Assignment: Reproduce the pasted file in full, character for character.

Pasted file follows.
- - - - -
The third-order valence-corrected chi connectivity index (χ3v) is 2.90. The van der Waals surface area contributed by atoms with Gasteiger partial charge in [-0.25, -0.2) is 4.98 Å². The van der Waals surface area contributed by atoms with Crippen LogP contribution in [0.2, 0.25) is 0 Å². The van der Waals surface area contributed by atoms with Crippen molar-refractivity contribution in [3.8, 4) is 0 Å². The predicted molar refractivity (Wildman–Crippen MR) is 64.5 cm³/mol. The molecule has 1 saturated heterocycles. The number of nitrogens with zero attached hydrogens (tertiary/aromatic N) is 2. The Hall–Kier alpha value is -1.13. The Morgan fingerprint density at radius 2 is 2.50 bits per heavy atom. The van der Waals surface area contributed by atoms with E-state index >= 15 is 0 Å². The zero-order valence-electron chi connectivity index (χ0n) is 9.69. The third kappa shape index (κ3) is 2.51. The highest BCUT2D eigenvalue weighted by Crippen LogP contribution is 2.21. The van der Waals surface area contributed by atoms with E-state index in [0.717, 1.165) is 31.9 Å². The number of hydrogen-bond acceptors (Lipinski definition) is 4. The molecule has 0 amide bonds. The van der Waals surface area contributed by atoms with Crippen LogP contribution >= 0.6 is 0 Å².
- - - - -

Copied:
The third-order valence-corrected chi connectivity index (χ3v) is 2.90. The van der Waals surface area contributed by atoms with Gasteiger partial charge in [-0.25, -0.2) is 4.98 Å². The van der Waals surface area contributed by atoms with Crippen LogP contribution in [0.2, 0.25) is 0 Å². The van der Waals surface area contributed by atoms with Crippen molar-refractivity contribution in [3.8, 4) is 0 Å². The predicted molar refractivity (Wildman–Crippen MR) is 64.5 cm³/mol. The molecule has 1 saturated heterocycles. The number of nitrogens with zero attached hydrogens (tertiary/aromatic N) is 2. The Hall–Kier alpha value is -1.13. The Morgan fingerprint density at radius 2 is 2.50 bits per heavy atom. The van der Waals surface area contributed by atoms with E-state index >= 15 is 0 Å². The zero-order valence-electron chi connectivity index (χ0n) is 9.69. The third kappa shape index (κ3) is 2.51. The highest BCUT2D eigenvalue weighted by Crippen LogP contribution is 2.21. The van der Waals surface area contributed by atoms with E-state index in [0.717, 1.165) is 31.9 Å². The number of hydrogen-bond acceptors (Lipinski definition) is 4. The molecule has 0 amide bonds. The van der Waals surface area contributed by atoms with Crippen LogP contribution >= 0.6 is 0 Å².